A yearly fee charged by some credit cards for use of the card. Most Discover Cards do not have an annual fee.
APR (Annual Percentage Rate)
The cost of credit expressed as a yearly interest rate.
This the new rule that provides details of your agreement.
A written document that provides details of your agreement with the credit card issuer for using your credit card.
Using your credit card to get cash from a bank, ATM, or by writing a convenience check. Typically, the card issuer charges a cash advance fee for the transaction and begins charging interest from the date you take the cash advance. Other transactions, which may be considered cash advances, include gaming activities.
A specific kind of card that requires full payment of your balance with each billing cycle. Typically charge cards do not charge interest, but late fees can apply if full payment is not received by the due date.
The CID is the three-digit number at the far right on the back of your credit card and is also called a card verification (cvv) number. Merchants may ask for the CID to verify that you have the card in your possession at the time you make a transaction. When using a Secure Online Account Number, please use the three-digit CID generated for that secure account number.
The maximum amount that you can borrow on your credit card.
A report about your credit history that lenders (credit card companies, mortgage companies, loan agents,etc.) consult to determine if and how much money they should lend to you. Your history for making timely loan payments, any outstanding debt and open lines of credit are all shown on your credit report. Your credit report is available from credit bureaus such as Equifax, Experian and TransUnion.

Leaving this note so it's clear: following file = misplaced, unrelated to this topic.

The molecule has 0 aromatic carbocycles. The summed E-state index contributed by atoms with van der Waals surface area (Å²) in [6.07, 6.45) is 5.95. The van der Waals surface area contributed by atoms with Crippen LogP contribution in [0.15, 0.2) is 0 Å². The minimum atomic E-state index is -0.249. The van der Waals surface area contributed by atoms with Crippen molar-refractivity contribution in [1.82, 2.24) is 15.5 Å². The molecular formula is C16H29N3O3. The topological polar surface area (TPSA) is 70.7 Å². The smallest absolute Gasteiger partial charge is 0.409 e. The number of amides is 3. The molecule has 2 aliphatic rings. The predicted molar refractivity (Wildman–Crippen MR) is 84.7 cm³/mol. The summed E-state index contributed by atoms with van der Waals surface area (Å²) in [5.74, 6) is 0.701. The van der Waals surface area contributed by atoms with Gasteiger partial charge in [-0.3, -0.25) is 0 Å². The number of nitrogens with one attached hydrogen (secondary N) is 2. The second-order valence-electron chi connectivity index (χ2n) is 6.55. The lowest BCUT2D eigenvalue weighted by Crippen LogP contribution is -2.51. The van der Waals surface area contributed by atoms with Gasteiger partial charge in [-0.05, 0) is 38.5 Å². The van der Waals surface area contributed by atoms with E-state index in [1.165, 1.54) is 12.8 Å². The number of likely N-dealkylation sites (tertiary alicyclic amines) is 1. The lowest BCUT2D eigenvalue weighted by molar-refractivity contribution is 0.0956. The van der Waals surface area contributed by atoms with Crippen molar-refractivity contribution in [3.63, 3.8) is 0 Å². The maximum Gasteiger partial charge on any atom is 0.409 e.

issued by a bank that directly accesses available funds from a bank account, typically a savings or checking account.
When a customer doesn’t make a required payment to a credit card account, or otherwise violates the terms of the agreement between the credit card company and the customer.
Certain charges that can be incurred when using a credit card. Interest charges include interest costs.
The price at which a credit card company or other lender charges a customer for “borrowing” money. It is a percentage of the amount borrowed.
A lower APR provided by a credit card company for a limited period of time. A higher APR will apply after the intro APR expires.
A fee charged when a payment has not been received by the specified due date.
The smallest payment a customer can make each statement period to keep the account in good standing.
A higher APR the credit card company charges on new transactions, after the customer has made late payments, exceeded their credit line, or otherwise did not abide by the Cardmember Agreement. If you become more than sixty days late, some credit card companies may apply the penalty APR to your existing balance.
A security code that the customer uses with debit and credit cards to authorize transactions such as cash advances. This PIN is different from the user ID and password customers use to access account information online.
A potential customer who meets a credit card issuer’s credit criteria based on information obtained from a credit report. If after the customer responds to a pre-approved offer, the credit card issuer determines that the customer no longer meets the issuer’s credit criteria, credit may not be extended.
An index rate that determines the interest rate a bank will charge customers. It is one way that a credit card company determines variable APRs.